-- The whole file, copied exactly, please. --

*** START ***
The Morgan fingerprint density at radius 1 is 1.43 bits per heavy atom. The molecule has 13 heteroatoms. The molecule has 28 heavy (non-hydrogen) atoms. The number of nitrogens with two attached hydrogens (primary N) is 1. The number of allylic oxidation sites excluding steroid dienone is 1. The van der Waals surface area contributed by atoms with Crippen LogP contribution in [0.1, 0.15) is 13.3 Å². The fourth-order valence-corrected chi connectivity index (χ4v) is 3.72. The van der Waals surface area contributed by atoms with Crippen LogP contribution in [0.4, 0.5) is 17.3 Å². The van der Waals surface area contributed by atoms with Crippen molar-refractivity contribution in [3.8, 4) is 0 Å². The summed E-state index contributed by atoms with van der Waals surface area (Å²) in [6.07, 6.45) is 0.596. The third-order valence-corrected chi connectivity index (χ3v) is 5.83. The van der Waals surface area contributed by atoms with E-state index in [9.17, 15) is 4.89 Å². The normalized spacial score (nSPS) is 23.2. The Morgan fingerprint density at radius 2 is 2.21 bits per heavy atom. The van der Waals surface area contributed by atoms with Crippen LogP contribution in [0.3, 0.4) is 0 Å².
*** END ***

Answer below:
The Morgan fingerprint density at radius 1 is 1.43 bits per heavy atom. The molecule has 13 heteroatoms. The molecule has 28 heavy (non-hydrogen) atoms. The number of nitrogens with two attached hydrogens (primary N) is 1. The number of allylic oxidation sites excluding steroid dienone is 1. The van der Waals surface area contributed by atoms with Crippen LogP contribution in [0.1, 0.15) is 13.3 Å². The fourth-order valence-corrected chi connectivity index (χ4v) is 3.72. The van der Waals surface area contributed by atoms with Crippen LogP contribution in [0.4, 0.5) is 17.3 Å². The van der Waals surface area contributed by atoms with Crippen molar-refractivity contribution in [3.8, 4) is 0 Å². The summed E-state index contributed by atoms with van der Waals surface area (Å²) in [6.07, 6.45) is 0.596. The third-order valence-corrected chi connectivity index (χ3v) is 5.83. The van der Waals surface area contributed by atoms with E-state index in [9.17, 15) is 4.89 Å². The normalized spacial score (nSPS) is 23.2. The Morgan fingerprint density at radius 2 is 2.21 bits per heavy atom. The van der Waals surface area contributed by atoms with Crippen LogP contribution in [0.3, 0.4) is 0 Å².